Alright, didn’t know I was going to rant, but there you have it. Moving on…

So, my favorite ways to use FAGE are very simple. One is a heaping tablespoon or more in a smoothie, or often just right out of the tub by itself, and my favorite of all: about 1/2 handful of frozen berry medley, 1/2 handful of mixed nuts — or just fruit or nuts — and about 2 massively heaping tablespoons of FAGE. Mix it up and let sit and the berries thaw, mix again. I have been having something on this order every night. Last night was berries only; 1/2 handful of the medley, 1/2 handful of just blueberries, my favorite.

As I have continued to do this, trying to get some form of probiotic from real food in the morning and evening, and doing it for several weeks now, I’m just sold. It seems like everything is better, even mental attitude. Certainly, some digestive issues have also completely resolved.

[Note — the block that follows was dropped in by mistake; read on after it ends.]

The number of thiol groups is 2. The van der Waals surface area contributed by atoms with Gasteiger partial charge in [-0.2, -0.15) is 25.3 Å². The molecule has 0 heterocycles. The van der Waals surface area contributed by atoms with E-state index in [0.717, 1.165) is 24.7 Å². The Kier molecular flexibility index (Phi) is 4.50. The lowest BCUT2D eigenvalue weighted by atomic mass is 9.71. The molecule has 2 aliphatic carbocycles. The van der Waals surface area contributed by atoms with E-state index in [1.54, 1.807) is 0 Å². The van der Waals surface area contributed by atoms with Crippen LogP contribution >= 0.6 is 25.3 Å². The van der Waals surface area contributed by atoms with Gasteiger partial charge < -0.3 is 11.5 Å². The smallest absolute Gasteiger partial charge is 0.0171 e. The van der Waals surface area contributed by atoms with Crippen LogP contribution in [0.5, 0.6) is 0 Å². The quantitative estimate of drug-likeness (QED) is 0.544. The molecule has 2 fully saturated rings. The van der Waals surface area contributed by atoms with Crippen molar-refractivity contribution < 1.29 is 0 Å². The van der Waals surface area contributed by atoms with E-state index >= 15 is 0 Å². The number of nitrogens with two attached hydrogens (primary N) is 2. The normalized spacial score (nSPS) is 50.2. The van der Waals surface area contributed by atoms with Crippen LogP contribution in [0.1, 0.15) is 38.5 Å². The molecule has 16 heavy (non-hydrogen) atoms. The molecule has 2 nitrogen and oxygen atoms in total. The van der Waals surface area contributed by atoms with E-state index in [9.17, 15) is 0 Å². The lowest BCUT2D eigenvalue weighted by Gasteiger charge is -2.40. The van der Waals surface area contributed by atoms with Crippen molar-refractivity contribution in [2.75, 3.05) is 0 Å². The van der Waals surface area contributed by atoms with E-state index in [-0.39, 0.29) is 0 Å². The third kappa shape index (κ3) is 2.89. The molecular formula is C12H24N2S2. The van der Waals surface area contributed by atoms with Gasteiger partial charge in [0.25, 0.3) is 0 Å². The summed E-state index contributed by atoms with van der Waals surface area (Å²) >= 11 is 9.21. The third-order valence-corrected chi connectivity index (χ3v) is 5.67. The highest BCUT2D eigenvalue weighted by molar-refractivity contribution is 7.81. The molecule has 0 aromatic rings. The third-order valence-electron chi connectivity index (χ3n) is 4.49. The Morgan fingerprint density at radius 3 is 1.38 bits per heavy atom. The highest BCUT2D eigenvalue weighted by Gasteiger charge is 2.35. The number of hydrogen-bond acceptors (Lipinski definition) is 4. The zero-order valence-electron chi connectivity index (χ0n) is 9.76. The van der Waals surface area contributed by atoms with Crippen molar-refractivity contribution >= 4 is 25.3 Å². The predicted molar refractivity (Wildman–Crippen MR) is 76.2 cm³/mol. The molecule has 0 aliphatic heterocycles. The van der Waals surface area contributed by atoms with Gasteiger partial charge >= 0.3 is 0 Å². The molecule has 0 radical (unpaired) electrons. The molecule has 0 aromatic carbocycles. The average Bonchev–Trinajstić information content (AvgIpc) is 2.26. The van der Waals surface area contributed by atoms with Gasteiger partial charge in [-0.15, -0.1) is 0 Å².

FAGE TOTAL Yogurt is 100% natural. It contains no added sweeteners, thickeners or preservatives. We do not use powder milk, powder cream or powder protein in FAGE, just raw milk, raw cream and live active cultures which come together for a naturally blissful taste experience. In line with our All Natural approach to yogurt making, our milk and cream supply comes from farmers who have pledged not to treat their cows with rBGH*. FAGE is an excellent source of protein due to its unique straining process. Vegetarians can eat FAGE TOTAL and is also suitable for diabetics, pregnant women and people on gluten-free diets. It can also be used to cook with in your favorite recipes since it will not separate in high heat. FAGE is pure, creamy and can be enjoyed without adding anything to it. It is simply delicious and nutritious.

I’m really sold on it.